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Cysticercosis is caused by infection from the larval form of Taenia solium, is endemic to regions with poor sanitation. Human cysticercosis more commonly affects the central nervous system, with less common involvement of ocular tissues. Myocysticercosis is a subset of orbital cysticercosis and is considered a rare entity.
A 19 year old Nepalese housewife presented with left sided headache that had been present for 1 year. She had been treated for migraine headache in another hospital.
Ocular examination revealed orthotropia in primary gaze with Snellen acuity of 6/6 bilaterally. Both the Humphrey visual fields and the colour vision testing were normal in both eyes. There was no relative afferent pupillary defects detected. Ocular motility testing revealed left abduction deficit with the resulting horizontal diplopia. Hertel’s exophthalmometer reading revealed no proptosis. Her fundi examination were both normal and there were no optic disc swelling.
Magnetic resonance image (MRI) (brain/orbit) with gadolinium contrast (fig 1) showed a cystic enhancing mass measuring 1.2 cm×0.6 cm adjacent to and including left medial rectus muscle, sparing the muscle tendon. Further assessment with B-scan ultrasonography (fig 2) revealed an intramuscular cyst within the left medial rectus muscle located within mid-orbit.
Full blood count found no eosinophilia; systemic cysticercosis involvement was excluded by negative radiological findings (chest x ray and computed tomography (CT) of brain and abdomen were all normal).
The patient was prescribed treatment with albendazole 15 mg/kg per day for 8 days. Unfortunately, she had intolerable side effects (nausea, vomiting, and distressing nocturnal left eye pain) to the medication which she used for only 3 days. She was reluctant to continue with albendazole. Her symptoms settled after a short course of oral analgesic.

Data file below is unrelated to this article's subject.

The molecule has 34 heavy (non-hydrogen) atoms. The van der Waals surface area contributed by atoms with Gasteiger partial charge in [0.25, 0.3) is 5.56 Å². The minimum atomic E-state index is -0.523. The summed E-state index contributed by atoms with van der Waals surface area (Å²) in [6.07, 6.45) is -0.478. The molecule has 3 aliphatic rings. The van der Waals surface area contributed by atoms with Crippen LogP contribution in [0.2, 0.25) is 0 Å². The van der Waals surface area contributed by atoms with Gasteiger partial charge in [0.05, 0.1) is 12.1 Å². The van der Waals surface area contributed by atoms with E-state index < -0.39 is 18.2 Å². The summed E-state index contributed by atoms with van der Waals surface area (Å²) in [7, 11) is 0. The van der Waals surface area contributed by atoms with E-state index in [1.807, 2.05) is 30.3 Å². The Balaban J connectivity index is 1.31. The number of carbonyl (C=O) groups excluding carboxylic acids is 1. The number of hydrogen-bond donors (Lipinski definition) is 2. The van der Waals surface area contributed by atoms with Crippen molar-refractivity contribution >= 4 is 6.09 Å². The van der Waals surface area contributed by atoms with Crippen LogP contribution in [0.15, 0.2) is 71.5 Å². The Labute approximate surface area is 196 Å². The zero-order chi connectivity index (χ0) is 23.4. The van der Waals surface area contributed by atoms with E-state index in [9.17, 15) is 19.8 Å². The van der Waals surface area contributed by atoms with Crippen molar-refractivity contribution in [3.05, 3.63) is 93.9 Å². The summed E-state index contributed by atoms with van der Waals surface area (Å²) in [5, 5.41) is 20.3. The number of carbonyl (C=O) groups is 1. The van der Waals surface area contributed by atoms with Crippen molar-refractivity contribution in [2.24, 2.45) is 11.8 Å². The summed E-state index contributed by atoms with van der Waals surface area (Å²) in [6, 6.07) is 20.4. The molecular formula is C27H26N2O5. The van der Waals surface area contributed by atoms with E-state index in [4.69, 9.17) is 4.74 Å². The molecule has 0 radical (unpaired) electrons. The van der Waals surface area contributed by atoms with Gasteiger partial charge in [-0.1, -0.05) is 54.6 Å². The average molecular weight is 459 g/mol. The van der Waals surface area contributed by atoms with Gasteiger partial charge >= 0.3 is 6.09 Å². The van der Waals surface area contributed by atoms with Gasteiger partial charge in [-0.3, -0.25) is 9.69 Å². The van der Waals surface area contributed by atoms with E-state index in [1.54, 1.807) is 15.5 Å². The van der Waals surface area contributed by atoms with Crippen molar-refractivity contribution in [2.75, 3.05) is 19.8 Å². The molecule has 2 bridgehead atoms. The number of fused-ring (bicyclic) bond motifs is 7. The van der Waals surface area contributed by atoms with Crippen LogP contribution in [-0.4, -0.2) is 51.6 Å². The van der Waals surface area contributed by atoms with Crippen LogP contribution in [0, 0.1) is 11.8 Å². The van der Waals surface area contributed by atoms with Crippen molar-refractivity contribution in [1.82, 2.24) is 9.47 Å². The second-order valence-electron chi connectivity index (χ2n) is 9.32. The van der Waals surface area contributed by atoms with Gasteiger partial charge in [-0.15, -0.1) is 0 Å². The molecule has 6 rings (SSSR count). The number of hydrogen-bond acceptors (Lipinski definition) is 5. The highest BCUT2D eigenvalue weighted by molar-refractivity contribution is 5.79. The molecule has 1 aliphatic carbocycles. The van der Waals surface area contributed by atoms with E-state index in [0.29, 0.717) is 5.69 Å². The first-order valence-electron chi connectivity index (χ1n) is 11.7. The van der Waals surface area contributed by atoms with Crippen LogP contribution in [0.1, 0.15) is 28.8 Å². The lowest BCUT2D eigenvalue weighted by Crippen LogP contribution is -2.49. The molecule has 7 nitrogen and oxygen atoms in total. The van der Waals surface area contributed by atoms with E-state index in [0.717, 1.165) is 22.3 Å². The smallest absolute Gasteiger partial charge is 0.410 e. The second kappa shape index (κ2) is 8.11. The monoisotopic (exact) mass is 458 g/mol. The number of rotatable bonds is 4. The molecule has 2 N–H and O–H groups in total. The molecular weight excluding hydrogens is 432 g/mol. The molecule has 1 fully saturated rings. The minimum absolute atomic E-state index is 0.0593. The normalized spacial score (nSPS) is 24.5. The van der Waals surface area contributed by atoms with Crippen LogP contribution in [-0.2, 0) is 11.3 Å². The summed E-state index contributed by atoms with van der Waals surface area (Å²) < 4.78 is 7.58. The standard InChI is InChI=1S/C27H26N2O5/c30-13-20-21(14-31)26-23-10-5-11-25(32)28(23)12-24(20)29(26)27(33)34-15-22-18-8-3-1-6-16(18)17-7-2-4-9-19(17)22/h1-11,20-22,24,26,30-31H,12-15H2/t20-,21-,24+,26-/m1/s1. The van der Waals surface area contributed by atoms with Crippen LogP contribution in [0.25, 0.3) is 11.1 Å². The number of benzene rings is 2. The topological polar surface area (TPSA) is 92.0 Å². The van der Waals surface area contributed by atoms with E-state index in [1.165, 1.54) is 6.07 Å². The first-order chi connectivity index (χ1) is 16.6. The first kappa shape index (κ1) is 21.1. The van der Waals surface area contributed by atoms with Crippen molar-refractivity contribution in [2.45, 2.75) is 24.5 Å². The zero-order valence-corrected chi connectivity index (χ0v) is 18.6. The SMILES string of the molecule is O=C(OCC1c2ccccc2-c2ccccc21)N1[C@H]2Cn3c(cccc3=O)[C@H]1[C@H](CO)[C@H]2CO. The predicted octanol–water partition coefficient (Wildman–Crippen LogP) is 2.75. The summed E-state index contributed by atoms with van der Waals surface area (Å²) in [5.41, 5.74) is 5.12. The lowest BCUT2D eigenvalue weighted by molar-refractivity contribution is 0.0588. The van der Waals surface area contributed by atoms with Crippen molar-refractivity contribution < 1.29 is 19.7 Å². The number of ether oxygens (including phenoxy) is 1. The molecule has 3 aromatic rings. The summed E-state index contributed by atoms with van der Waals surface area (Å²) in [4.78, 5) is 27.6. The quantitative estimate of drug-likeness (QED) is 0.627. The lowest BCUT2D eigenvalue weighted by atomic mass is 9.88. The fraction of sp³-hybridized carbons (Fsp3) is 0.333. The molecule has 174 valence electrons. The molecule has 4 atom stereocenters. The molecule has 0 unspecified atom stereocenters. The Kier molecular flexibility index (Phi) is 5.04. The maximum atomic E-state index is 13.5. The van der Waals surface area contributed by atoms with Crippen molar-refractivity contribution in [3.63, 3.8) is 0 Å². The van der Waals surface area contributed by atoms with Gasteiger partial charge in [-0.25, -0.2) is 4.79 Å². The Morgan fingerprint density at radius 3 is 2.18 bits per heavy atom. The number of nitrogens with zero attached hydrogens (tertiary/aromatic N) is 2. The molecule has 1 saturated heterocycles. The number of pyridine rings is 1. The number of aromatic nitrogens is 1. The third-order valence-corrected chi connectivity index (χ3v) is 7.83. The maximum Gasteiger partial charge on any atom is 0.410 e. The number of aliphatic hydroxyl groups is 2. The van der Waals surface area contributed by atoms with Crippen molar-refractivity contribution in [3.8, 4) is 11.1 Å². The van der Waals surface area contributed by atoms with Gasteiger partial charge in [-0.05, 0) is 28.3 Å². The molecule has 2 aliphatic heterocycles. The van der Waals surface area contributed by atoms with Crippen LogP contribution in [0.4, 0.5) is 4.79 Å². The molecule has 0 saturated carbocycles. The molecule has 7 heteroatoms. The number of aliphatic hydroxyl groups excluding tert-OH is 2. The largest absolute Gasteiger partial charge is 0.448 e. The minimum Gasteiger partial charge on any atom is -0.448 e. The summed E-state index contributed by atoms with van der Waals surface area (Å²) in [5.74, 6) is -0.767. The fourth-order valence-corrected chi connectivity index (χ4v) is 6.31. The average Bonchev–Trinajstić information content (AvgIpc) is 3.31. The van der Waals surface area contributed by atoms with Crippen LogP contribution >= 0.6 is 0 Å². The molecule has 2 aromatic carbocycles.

She has remained asymptomatic. Repeated Hess and diplopia charts B-scan ultrasonography re-evaluation at 6 months did not reveal any cysts in the muscle and her ocular motility had returned to normal.
The finding of “scolex” within the intramuscular cyst and her status of Nepalese native lend strongly to a diagnosis of myocysticercosis. Enzyme linked immunosorbent assay (ELISA) to detect the antibody to cysticercosis was unavailable in Singapore. A positive test may lend support to the diagnosis but a negative ELISA result does not rule out the diagnosis. Owing to the largely isolated and relatively mild infection of myocysticercosis, the sensitivity of ELISA is low.1 For the same reason, the absence of peripheral eosinophilia in this case is not surprising, consistent with the finding in literature.2
None of the cases in a large series of orbital hydatid cysts were found within an extraocular muscle,2 hence making this diagnosis unlikely. The location within an extraocular muscle accounted for only 1.1% to 4.1% of the total reported cases of cysticercosis.2 Statistically, medial rectus is the most commonly involved extraocular muscle,2,3 although any of them can be involved. As a general rule, the restriction of extraocular movements is greatest in the direction opposite to the involved muscle,2 as in this case (fig 2).
Broad spectrum antihelmintics such as albendazole have been proved to be effective in the treatment of myocysticercosis.4,5 Recommended duration of treatment varies from a few days to up to 6 weeks. Prolonged drug administration may not be necessary as seen in this case, in view of the drug’s potential side effects.
Among the known side effects of albendazole are gastrointestinal upsets. The nausea and vomiting in this patient settled when the medication was discontinued. On the other hand, her nocturnal left eye pain would be best explained by secondary inflammation from the release of toxins by the dying parasite.2 Concomitant administration of oral steroids has been suggested to reduce the secondary inflammation.1–4
Surgical excision of an extraocular muscle cyst had been described.6 However the potential risk of damage to adjacent tissue and adhesion from surgical exploration should not be taken lightly, particularly when effective medical therapy is available.
Stool tests should be done for all the members of the family to detect asymptomatic carrier because the treatment with systemic antihelmintic treatment is highly effective.2 It also serve to break the life cycle of the parasite.
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